I struggled a bit to understand all the technical points. But I take that CPU being a bottleneck, or at least greatly impacting frames, will not be as big of an issue as I thought?


They follow standard ATX (or subsets) specs for all motherboards used in most case designs. It would cost far too much per unit to change and retool for limited production numbers. The only real proprietary things on that motherboard will be some case connectors. Otherwise it's a standard mATX, ATX Asus motherboard from there uber budget lines.

That said..

Op. You'll be fps limited by the cpu. It's older, and although still viable (I own one) it's IPC and clock speeds simply isn't strong enough to push the higher fps. So you will run into situations, especially with multi-player online with high server drops, (like 16man teams at boss fights) where the fps tanks and you'll need to lower/disable cpu bound settings like damage data, floating nameplates etc to reduce the amount of AI the cpu has to deal with.

You cannot upgrade the cpu. It's as good as it gets with that mobo, so it's either a full platform swap, or just live within its restrictions. No help for that, sorry.
Honestly, I mostly game singleplayer non-intensive games from Paradox Interactive. I am blessed to have a job that is asking me to play Arma 3 which is the main reason for the upgrade. I do, embarrassingly, own Battlefield V and Witcher 3 and have never been able to play and would like to.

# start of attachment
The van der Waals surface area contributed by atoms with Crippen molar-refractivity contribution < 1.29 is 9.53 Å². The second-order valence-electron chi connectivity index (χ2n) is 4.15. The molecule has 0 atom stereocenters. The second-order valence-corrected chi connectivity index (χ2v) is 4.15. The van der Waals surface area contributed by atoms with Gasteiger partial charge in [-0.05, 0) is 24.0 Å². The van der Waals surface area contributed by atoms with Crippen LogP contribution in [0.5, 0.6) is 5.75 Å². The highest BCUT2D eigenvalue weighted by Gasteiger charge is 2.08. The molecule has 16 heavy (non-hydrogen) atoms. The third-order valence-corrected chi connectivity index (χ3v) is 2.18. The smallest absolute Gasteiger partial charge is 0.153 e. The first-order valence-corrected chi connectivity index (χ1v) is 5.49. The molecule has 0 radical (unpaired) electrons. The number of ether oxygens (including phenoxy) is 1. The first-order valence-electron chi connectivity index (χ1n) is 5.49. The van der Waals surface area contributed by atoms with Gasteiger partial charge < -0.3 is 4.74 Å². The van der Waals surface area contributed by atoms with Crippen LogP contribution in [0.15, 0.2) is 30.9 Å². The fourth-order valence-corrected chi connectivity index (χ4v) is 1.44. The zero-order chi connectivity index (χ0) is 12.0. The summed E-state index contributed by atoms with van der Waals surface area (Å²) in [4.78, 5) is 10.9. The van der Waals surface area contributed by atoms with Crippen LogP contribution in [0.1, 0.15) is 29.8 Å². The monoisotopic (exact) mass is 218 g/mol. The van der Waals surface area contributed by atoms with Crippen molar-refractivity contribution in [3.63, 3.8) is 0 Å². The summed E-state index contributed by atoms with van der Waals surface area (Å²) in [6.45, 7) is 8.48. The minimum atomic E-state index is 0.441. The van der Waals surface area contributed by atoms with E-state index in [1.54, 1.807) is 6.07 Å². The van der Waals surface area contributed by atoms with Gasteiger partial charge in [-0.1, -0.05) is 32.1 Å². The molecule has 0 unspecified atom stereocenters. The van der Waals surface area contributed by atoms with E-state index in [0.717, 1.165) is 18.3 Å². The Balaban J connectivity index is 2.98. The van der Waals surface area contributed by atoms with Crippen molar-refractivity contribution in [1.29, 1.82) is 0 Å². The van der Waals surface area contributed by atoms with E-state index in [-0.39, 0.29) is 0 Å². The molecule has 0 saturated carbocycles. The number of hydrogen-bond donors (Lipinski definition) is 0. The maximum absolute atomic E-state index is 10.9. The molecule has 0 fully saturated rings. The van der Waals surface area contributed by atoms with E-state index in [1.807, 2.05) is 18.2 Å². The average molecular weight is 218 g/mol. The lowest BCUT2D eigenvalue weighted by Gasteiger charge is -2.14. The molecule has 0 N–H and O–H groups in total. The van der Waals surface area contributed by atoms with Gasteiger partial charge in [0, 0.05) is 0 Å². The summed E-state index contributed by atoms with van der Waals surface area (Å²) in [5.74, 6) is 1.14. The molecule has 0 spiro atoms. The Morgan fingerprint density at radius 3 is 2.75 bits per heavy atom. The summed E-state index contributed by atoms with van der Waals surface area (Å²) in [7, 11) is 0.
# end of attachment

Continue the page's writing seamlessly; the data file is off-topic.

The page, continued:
Do you think I could achieve these goals?

You 2 choices to update are great. Massive improvement in windows snappiness, drop loading times, map loading times etc. Won't improve your game play much if any, but will greatly improve your chances at more enjoyable game play. The gpu pairs very well with that cpu at 1080p/60Hz and should be about flawless in anything as long as you tailor your expectations and in-game settings to the cpu's ability. You will by necessity have to lower certain settings, but others can be left on high-very high- ultra levels as they don't affect the cpu, they affect the gpu. With a little balancing you'll be a happy gamer compared to what you were with that old GT 630.
Happy to hear! I am a simple man so I am not expecting ultra levels.